Further Reading

That may be all from here for now, but that does not mean that the typographical journey has to end. Below are a few more articles for the road, to use the parlance of our time, that we recommend you check out if you are interested in keeping your typography fresh and effective.

About the Author

Robert Bowen is an emerging author, celebrated podcaster and poet, and most recently the co-founder and imaginative co-contributor of the creative design and blogging duo at the Arbenting and Dead Wings Designs.

Comments and Discussions
  • gkl, 20 September 2010

    Interesting article, thanks for sharing!

  • piyansitll, 20 September 2010

    perfect post thanks a lot

  • Dustin, 20 September 2010

    Very informative article on type. I randomly came across this article and could’nt stop reading. This will definitely help with future projects. Thanks.

  • Rainer Bendig, 21 September 2010

    Thanks for that article

  • toufik ismail, 21 September 2010

    thanks, i’ll make this for my typo’s guide.

  • Jack Westbrook, 21 September 2010

    Nice article, particular thanks for the fontstack builder and speckyboy reference sheet links.

    Only thing I noticed that was lacking were some links to sites that offer free commercial use fonts for @font-face. Below are a couple I’ve used in the past with success.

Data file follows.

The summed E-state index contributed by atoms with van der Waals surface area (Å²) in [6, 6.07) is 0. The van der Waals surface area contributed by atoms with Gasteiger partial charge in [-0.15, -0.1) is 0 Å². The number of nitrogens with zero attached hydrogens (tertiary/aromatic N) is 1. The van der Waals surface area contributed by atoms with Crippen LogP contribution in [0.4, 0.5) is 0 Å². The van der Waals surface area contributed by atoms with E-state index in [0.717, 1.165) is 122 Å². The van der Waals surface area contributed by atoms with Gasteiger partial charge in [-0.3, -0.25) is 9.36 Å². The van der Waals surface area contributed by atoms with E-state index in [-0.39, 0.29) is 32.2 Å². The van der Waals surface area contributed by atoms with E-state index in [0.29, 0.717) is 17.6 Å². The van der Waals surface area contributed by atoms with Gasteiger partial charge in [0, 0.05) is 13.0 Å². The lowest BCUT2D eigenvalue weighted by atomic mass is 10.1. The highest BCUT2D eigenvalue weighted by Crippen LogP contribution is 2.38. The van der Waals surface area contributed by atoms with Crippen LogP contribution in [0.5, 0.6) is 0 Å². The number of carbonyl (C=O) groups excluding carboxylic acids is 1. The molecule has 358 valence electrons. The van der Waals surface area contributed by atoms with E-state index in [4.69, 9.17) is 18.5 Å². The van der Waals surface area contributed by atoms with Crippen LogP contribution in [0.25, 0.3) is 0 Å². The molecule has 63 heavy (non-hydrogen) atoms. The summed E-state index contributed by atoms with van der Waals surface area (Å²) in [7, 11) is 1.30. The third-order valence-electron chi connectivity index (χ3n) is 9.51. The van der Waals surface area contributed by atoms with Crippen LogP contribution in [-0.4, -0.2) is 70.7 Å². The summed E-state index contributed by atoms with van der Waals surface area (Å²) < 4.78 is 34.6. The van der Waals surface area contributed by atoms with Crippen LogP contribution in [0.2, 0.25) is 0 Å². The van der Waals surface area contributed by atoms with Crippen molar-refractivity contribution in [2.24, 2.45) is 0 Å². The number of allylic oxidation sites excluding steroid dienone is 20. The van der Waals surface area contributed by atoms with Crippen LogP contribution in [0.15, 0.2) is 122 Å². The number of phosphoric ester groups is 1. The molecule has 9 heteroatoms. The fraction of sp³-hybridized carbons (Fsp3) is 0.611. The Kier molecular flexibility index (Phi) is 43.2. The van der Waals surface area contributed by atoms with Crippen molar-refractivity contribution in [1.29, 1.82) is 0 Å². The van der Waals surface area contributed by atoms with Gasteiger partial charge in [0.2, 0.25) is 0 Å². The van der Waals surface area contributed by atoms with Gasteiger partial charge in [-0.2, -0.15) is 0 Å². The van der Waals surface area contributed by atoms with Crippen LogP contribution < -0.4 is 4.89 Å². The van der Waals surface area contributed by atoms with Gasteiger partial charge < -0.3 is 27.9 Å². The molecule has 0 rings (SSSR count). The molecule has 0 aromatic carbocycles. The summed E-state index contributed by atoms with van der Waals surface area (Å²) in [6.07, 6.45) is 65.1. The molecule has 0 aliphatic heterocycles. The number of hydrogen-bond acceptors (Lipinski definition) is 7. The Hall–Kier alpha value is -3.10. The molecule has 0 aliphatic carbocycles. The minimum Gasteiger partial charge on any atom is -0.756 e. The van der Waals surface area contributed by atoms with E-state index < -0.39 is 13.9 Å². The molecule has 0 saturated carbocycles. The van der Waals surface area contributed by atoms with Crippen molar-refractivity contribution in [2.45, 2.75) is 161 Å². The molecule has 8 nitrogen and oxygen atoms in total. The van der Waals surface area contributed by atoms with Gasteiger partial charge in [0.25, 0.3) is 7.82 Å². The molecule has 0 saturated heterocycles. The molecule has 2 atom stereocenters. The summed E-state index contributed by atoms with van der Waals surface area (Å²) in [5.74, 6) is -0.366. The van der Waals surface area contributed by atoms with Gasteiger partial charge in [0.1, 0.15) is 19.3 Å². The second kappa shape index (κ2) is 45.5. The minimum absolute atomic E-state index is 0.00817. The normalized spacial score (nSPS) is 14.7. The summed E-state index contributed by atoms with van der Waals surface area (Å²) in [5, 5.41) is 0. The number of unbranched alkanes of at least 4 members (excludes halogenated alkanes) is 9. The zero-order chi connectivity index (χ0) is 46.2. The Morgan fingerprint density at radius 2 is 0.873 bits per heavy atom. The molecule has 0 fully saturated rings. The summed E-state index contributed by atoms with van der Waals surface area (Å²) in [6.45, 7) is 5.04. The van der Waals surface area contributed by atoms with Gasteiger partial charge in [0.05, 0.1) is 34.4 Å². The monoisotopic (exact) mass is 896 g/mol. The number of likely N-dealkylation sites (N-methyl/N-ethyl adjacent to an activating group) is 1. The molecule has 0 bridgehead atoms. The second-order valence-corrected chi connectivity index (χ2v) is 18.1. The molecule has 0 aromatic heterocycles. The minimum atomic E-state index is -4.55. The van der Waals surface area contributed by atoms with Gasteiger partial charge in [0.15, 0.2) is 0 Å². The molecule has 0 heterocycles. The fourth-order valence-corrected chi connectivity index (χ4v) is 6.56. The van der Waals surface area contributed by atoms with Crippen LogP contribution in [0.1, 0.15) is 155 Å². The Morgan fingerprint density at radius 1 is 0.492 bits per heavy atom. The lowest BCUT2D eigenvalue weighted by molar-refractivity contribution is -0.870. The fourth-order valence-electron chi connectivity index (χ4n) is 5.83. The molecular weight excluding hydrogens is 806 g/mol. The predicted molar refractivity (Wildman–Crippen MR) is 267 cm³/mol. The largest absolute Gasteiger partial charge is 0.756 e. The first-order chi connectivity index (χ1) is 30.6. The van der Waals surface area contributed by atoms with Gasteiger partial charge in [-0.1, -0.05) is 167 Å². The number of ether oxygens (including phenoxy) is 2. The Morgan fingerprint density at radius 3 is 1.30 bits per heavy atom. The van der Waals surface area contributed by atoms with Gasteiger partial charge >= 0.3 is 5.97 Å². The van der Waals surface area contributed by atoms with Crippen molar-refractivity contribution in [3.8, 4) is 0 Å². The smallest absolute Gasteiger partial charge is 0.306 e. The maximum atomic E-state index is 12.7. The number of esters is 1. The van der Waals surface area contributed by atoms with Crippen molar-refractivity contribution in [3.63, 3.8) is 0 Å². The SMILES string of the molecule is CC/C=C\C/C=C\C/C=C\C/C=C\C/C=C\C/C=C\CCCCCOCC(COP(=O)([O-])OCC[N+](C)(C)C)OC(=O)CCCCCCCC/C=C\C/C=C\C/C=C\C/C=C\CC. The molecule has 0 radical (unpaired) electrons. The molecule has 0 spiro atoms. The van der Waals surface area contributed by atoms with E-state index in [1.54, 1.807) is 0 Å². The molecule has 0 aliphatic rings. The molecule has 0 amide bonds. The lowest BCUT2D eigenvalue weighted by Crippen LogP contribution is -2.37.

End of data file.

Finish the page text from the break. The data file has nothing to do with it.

http://www.fontsquirrel.com/fontface
    http://www.theleagueofmoveabletype.com/

    Cheers!

  • mePraP, 21 September 2010

    Nice and useful articles……

  • Scott, 21 September 2010

    Good, and very detailed post. Thanks

  • Rob Bowen, 21 September 2010

    Glad that the post has proven useful and informative! Also, thanks, Jack for the follow-up links. Much appreciated.

  • Tony, 23 September 2010

    I would like to add something to the “contrast” proposition if I may? If your text is more than a paragraph long, reversed out type is really hard on the eyes.

    To prove it, go find a blog with reversed out type and read 5-paragraphs or so to see if you agree. It is exhausting since our eyes are trained to read black type on a white BG rather than the opposite.

    • Rob Bowen, 23 September 2010

      Thanks for that, Tony! Always appreciate some added thoughts. And that is so true. Not the easiest on the eyes.

  • Indrit, 24 September 2010

    Nice article, the information is placed carefully into stages and it is easy to digest.

    Your Albanian v friend
    Indrit

  • rickzwebz, 25 September 2010

    Nice article. Its too bad, its a crime really, at how Explorer is holding back the creativity of web designers. There are so many elements that have worked in the other browsers for years while Explorer continues to want to stay 10 years behind. The Google fonts (hope they give us more choices soon) that work fine in the other browsers blow out in Exp taking away the effort put out trying to design something different.

  • Asifuzzaman, 11 May 2012

    How can I use Inset type font for my webpage.